# a.s. convergence in $\ell_2$ space

Assume $$(X_{n})_{n\geq 1}$$ is a sequence of random variables defined on the same probability space and taking values at $$\ell_{2}$$ (space of square-summable sequences). Next, assume that for some $$a\in \ell_{2}$$ $$\sqrt{n}(X_{n} - a) \xrightarrow{a.s.} Z,$$ where $$Z$$ is a random variable.

Is this true that $$X_{n} \xrightarrow{a.s.} a?$$

Defining $$Y_n= \sqrt n(X_n-a) - Z,$$ we have by hypothesis that $$Y_n\xrightarrow{a.s.} 0$$, so $$X_n=\frac{Z + Y_n}{\sqrt n}+a \xrightarrow{n\to0} a.$$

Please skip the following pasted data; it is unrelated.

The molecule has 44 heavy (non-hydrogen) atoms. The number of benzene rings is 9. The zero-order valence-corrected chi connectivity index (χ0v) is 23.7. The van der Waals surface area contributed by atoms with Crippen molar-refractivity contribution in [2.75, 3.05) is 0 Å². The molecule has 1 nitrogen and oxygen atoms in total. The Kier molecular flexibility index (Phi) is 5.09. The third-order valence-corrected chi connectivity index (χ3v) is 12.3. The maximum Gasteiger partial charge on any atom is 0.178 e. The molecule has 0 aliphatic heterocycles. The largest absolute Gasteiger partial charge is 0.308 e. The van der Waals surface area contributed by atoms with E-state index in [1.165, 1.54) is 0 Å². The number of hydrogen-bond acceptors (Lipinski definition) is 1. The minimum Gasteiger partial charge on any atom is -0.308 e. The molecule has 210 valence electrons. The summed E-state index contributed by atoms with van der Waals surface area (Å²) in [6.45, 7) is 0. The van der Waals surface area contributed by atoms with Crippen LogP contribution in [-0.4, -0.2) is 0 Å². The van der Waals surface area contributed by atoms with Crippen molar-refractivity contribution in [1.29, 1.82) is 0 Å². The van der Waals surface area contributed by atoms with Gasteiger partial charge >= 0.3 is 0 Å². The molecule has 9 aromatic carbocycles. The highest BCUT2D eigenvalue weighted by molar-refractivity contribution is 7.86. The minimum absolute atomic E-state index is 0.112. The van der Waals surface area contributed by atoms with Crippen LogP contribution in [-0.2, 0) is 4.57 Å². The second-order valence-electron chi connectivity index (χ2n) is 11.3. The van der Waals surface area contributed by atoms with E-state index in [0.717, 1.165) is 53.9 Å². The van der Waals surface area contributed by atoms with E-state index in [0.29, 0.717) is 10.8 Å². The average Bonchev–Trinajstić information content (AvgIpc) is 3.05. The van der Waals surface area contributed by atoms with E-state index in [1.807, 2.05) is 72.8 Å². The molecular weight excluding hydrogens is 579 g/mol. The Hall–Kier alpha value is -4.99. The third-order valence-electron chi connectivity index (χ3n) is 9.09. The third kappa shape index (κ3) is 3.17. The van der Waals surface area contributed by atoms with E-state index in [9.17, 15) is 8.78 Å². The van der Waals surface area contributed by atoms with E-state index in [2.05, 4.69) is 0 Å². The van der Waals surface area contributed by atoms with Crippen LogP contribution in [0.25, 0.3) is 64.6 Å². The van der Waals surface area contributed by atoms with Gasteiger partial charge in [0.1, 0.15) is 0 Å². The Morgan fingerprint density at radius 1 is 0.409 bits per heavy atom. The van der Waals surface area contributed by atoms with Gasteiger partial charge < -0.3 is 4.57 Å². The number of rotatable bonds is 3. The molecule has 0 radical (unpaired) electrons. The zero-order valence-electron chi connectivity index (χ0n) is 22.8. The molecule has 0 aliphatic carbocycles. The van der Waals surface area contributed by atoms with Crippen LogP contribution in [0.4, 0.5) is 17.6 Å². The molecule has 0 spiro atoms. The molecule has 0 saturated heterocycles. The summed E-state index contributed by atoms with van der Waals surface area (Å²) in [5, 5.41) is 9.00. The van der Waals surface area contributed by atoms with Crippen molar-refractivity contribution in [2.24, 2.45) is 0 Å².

• I do not understand "By hypothesis $\sqrt n(X_n-a) = Z + Y_n$". – LrM Nov 26 '20 at 14:33
• Note, I added that $Z$ is random. – LrM Nov 26 '20 at 14:42